US 3472596 A
Description (OCR text may contain errors)
06L H. I. MANDELBERG 3, 7
DOUBLE MONOCHROMATOR Filed Jan. 3, 1967 INVENTOR Hirsch I Manda/berg ATTORNEY United States Patent 3,472,596 DOUBLE MONOCHROMATOR Hirsch I. Mandelberg, 6201 Pearce Ave., Baltimore, Md. 21215 Filed Jan. 3, 1967, Ser. No. 606,752 Int. Cl. G021 5/12 US. Cl. 356-101 9 Claims ABSTRACT OF THE DISCLOSURE A double monochromator the two optical sections of which include diffraction grating means mounted for rotation about a common axis, respectively, whereby wavelength scan tracking error is eliminated, and full resolution is achieved. The grating means comprises either a unitary element or an assemblage of a plurality of elements rotatably mounted in an opening contained in a light shield that separates the optical portions of the two monochromators.
This invention relates generally to a double monochromator, and more particularly to a double monochromator that utilizes either the two halves of the planar face of a single diffraction grating, or an assemblage consisting of two rigidly connected gratings having coplanar faces, the grating means being mounted for rotation in an opening contained in a light shield that separates the optical systems of the two monochromators.
As evidenced by the prior US. patent to Sherman No. 2,670,652, double monochromators have been proposed in the patented prior art which utilize gratings formed on opposite sides of a single rotatably mounted element. This type of prior apparatus possesses several inherent drawbacks. First, because of the particular arrangement of the components, for mirrors of a given focal length the instrument is twice as long as a single monochromator of the same focal length, whereby the instrument is quite unwieldy. Secondly, since the diffraction gratings are mounted back to back, the axis of rotation cannot be contained in more than one of the grating ruling faces, and consequently it is impossible to correct for the olfaxis abberations that occur in this class of instrument. Finally, for the same reason the wavelength is not strictly proportional to the sine of the angle of rotation of the gratings, as is the case when the axis of rotation lies in the plane of the grating rulings, and consequently the wavelength calibration of the instrument is inaccurate and unreliable. The present invention was developed to avoid the above and other drawbacks of the known double monochromator apparatus.
The primary object of the present invention is to provide an improved double monochromator the two optical systems of which include the separate halves, respectively, of the single planar face of a dispersion element that is mounted for rotation in an opening contained in a light shield that normally isolates the two systems. Since the diffraction gratings for both the upper and lower monochromators forming the double monochromator are identioal, being identically or essentially part of the same large rigid grating, the production of tracking errors as the grating is rotated is virtually eliminated, whereby the intermediate slit between the two monochromator systems may be narrowed to the same width as the entrance and exit slits without loss of intensity, so that Patented Oct. 14, 1969 greater spectral purity at the exit slit is obtained. Moreover, full resolution potential of the instrument is achieved while reducing simultaneously the background to the minimum value possible with a double monochromator.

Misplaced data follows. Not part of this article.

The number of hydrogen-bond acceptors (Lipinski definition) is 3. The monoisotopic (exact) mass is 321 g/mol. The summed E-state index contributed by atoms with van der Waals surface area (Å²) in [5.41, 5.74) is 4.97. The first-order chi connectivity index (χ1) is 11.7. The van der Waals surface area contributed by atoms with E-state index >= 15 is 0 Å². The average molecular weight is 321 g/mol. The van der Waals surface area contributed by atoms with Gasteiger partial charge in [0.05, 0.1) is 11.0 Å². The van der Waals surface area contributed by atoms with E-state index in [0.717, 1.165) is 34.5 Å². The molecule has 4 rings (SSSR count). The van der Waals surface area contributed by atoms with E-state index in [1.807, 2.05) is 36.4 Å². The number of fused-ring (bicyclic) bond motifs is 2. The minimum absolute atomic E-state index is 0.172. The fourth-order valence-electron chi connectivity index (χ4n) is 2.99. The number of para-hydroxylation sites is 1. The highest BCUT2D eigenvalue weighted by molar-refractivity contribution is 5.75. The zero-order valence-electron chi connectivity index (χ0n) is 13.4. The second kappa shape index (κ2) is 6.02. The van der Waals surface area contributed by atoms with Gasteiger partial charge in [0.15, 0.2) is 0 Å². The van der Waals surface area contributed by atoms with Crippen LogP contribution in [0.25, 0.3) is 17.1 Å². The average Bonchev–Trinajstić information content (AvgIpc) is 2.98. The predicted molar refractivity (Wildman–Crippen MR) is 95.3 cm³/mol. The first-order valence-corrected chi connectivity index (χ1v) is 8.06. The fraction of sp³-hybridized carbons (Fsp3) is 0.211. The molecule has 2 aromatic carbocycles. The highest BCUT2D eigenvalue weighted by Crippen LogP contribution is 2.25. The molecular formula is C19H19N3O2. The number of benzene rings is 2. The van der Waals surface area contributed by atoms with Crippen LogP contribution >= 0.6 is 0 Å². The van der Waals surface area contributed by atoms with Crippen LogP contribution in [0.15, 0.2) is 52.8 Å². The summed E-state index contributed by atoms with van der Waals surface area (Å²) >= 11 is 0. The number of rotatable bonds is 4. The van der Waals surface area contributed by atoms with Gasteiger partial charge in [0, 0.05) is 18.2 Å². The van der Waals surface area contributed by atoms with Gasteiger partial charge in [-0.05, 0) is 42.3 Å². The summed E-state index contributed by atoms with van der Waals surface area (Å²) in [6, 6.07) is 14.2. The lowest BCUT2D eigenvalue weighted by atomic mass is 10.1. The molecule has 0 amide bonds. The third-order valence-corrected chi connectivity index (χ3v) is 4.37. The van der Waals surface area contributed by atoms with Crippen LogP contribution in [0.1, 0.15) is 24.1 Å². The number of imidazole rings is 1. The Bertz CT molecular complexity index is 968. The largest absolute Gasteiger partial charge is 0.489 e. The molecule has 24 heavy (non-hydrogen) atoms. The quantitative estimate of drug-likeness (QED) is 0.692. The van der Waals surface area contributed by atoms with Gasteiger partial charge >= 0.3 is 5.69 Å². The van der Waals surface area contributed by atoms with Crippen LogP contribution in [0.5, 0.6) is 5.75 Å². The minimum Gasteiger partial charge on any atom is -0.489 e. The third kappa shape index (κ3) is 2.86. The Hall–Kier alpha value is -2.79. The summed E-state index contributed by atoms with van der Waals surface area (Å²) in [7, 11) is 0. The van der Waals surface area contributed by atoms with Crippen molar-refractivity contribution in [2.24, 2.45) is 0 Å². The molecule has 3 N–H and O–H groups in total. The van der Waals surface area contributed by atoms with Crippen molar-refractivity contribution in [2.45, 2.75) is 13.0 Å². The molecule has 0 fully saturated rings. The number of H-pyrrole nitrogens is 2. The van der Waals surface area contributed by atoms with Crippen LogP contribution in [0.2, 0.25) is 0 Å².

Another object of the invention is to provide a compact extremely accurate double monochromator each section of which includes a pair of concave spherical mirrors and one half of a planar dispersion element, the mirror pairs being arranged on opposite sides of an opaque light shield, and the mirrors of each pair having their centers of curvature contained in a common horizontal plane. The dispersion element is rotatably mounted in :an opening in the light shield, and sealing means are carried by the element for sealing the opening. According to a further object of the invention, means are provided for laterally adjusting the spherical mirrors, whereby the angles of incidence and diffraction may be equalized for the two halves of the instrument.
Another object of the invention is to provide a double monochromator the grating means of which includes a pair of rigidly interconnected rotatably mounted grating sections arranged on opposite sides of a common light shield, respectively, said grating sections having coplanar faces containing the grating rulings.
Other objects and advantages of my invention will become apparent from a study of the following specification, when considered in the light of the accompanying drawing, in which:
FIG. 1 is a perspective schematic view of the double monochromator;
FIG. 2 is a sectional view taken along line 22 of FIG. 1;